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Berkshire Cash Balance after Q2?


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Curious to hear what people think Berkshires cash balance will be when he get the Q2 filling. Since so many things he was buying in Q1 are much cheaper, might we get down to the 30-40 Billion range?

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Well that would certainly surprise me.  They have only filed with the SEC on about $800 million of additional stock purchases so far during Q2 (the most recent shares of HPQ and OXY).  Add in whatever repurchase activity we can deduce from Warren's recent SEC filings (say $1.2 Billion plus whatever they buy post 6/14).  Let's call it $2.5 Billion.

 

So that would total to about $3.3 Billion, which would be less than one quarter's cash earnings plus float growth.  Float grew at $1 Billion last quarter but has been averaging over $2 Billion per quarter lately.

 

Unless he was adding to securities like AAPL, CVX or C that would not require SEC filings anytime soon or buying stuff he is under 10% on (pretty much rules out additional Activision shares so far unless we see a filing soon) - you may actually see cash increase during the quarter.

 

They also have two acquisitions coming up in Q4 to pay for, Alleghany and a big chunk of Pilot Corporation.

 

Since they had ~$103 Billion cash at the insurance companies at the end of Q1, I would be shocked it they took it down to $30-$40 in Q2.  But who knows...

 

*edit: I should add that we may see more "cash" come off the balance sheet because he moves slightly out on duration with US treasury bonds.  In Q1 he added $5.5 Billion in US treasury fixed maturity securities - I would bet that these are very short dated and barely outside of 'cash and cash equivalents.' Also as time marches on, these new purchases revert to 'cash equivalents' as they approach maturity.  It wouldn't surprise me to see him add to 2 year, 52-week, 26-week and 13-week US government securities, which would look like depleting cash but it's not quite the same as buying equities.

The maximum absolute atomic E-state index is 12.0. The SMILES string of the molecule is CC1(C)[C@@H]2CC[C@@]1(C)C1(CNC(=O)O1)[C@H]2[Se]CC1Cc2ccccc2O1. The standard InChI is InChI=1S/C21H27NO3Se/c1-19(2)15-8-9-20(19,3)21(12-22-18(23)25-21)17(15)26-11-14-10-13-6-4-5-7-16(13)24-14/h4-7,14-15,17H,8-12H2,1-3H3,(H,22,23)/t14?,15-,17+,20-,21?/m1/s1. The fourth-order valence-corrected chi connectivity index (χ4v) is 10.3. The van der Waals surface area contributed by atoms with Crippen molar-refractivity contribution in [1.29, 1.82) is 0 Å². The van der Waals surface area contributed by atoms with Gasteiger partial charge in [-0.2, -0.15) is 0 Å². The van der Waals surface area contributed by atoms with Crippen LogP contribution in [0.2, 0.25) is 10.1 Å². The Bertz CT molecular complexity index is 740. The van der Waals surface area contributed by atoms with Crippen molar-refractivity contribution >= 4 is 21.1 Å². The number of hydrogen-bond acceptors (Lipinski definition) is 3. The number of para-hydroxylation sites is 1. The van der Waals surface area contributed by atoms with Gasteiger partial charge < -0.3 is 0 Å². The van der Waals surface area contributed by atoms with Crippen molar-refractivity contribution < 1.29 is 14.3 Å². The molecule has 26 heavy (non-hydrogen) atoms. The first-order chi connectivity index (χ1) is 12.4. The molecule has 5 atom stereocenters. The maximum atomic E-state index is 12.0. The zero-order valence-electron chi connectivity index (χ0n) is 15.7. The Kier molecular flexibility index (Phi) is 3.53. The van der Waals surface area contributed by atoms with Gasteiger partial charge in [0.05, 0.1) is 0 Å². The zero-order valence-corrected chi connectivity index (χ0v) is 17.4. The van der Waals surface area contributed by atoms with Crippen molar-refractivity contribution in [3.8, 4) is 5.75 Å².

Edited by gfp
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WEB is not going to buy just because prices are lower.  During the GFC he said something like "Yeah BRK share price dropped a bunch -- but that was because the underlying value was indeed lower".  The most obvious example of this was WEB selling the airlines during the COVID panic.  We'll see -- maybe he's a net seller of now-poor businesses.  Either way I don't care... I just trust that he and the boys know what they're doing.

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16 minutes ago, crs223 said:

WEB is not going to buy just because prices are lower.  During the GFC he said something like "Yeah BRK share price dropped a bunch -- but that was because the underlying value was indeed lower".  The most obvious example of this was WEB selling the airlines during the COVID panic.  We'll see -- maybe he's a net seller of now-poor businesses.  Either way I don't care... I just trust that he and the boys know what they're doing.